Hard Times for the GPS Market

From the Bleeding Edge blog.

These are not easy times for the commercial GPS marketplace. That may seem peculiar to those who have grown up with these devices. In just a little over a decade GPS receivers have become standard equipment in telephones and automobiles, and GPS inventor Bradford Parkinson predicts that they will soon be used to navigate driverless cars.

Consumer Reports has released its latest list of the best GPS units.

Nonetheless, the market for these and other stand-alone GPS navigation devices is slowly eroding, due to three factors:

  • GPS devices built into the dashes of automobiles, and even more so the GPS systems offered in smartphones is eliminating the need to buy a dedicated device. This leaves companies like TomTom, Magellan and even the mighty Garmin to go head-to-head with the likes of Google and cell-phone providers such as Verizon. Not a pretty place to be, in marketing terms.
  • The mapping software is a problem. The street in this country alone change almost daily, and that requires regular updates, which in turn cost money. But the GPS companies are having to compete with national mapping web sites that are updated almost daily at a minimal charge, and offer these updates at no cost. In an effort to compete with “free,” the GPS companies have starting offering “free lifetime map” options, but this simply cuts a profit margin that is already razor-thin due to competition.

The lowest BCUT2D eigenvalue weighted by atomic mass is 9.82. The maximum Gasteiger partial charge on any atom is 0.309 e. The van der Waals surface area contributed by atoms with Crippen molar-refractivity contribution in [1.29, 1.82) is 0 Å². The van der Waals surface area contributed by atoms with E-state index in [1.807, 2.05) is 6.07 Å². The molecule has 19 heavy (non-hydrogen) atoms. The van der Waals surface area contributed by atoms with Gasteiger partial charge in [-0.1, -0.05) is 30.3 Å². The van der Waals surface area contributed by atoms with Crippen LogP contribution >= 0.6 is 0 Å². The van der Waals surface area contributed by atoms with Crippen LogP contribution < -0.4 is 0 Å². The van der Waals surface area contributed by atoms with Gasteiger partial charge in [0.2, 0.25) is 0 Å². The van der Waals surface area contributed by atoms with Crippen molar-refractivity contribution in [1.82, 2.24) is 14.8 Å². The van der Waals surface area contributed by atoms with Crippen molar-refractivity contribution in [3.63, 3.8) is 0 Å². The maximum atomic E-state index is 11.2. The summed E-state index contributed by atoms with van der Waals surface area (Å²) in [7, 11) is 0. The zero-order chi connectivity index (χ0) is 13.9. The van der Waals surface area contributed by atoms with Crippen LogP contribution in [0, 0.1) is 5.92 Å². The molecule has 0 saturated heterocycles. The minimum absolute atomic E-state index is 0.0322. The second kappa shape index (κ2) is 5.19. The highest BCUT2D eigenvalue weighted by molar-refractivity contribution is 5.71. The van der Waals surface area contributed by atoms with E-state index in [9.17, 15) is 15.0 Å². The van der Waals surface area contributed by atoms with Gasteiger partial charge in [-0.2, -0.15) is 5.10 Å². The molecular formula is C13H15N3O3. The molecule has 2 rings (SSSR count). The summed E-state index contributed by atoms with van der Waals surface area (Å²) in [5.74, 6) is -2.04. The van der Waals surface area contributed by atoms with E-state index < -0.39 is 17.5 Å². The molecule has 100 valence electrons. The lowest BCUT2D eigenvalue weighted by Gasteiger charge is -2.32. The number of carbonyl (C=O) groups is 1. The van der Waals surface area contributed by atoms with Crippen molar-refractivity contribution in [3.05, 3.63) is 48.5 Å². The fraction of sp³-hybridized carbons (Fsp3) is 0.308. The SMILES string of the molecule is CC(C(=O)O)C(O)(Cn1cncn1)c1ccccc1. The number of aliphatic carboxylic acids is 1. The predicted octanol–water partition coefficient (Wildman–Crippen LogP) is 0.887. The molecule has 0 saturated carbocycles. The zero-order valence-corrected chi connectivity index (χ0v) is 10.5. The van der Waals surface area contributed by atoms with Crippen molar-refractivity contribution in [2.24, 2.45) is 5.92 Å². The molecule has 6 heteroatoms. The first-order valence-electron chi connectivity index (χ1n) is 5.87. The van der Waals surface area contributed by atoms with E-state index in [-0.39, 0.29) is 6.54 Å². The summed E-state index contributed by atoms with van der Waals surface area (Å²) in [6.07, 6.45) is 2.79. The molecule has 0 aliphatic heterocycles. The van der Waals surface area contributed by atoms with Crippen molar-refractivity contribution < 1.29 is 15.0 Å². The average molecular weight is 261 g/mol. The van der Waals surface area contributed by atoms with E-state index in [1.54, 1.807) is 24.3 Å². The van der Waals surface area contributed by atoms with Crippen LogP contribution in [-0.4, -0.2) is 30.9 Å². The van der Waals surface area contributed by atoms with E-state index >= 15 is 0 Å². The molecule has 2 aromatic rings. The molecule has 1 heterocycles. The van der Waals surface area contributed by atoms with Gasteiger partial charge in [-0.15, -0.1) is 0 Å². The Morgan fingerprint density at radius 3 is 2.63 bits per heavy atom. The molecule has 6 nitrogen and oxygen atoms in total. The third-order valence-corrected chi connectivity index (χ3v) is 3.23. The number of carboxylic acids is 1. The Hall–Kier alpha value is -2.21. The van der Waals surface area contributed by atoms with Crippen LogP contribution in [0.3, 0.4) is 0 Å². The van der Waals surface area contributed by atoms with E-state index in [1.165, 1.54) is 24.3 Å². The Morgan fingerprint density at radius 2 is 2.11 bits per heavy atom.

• The user interfaces are dreadful. So dreadful that if you are trying to plan a multi-stop trip you would be better off slamming your hand in a car door until the urge to use your GPS desktop software goes away, then simple log onto Google maps and plan your trip. Google doesn’t easily download your maps to your GPS units, but there are third-party companies that have started to produce translators. If there is not one for your GPS unit, wait a month or two.

What’s wrong with the desktop route planning software? Nearly everything. They are cludgy, complicated and don’t offer even the simple convenience features of Bing maps. It’s not easy to change the route from where the GPS wants to take you (say, to swing over to Aunt Gertie’s on the way out of town).

The software works like it was created by geeks who have never stepped outside the bubble world of GPS. Here’s an example: to plan a new route, click on File-New-Route. Oops. That one is greyed out, because the software is showing a different list (what list? Where?). Of course, you could just create a new track again, if you happen to know what the heck a track is (Oh, let me spare you the trouble. ”Recorded by your GPS device, the typical track is a record of your location every second, or every meter.”

How does one create a new track? Beats me.

But you get the point. The sad truth is that the GPS hardware manufacturers have managed to create really nice devices but have failed to understand that they have to be used by real people. If you believe that is easy, remember that some 12 percent of that same set of people believes in alien abductions.

There is not an easy way out of this dilemma for the Stand-Alone GPS manufacturers. Their best bet is to be acquired while the market still exists, or to learn to program primarily for Android, Apple, Microsoft and/or Blackberry. Or hope to be bought out by the cell phone providers.

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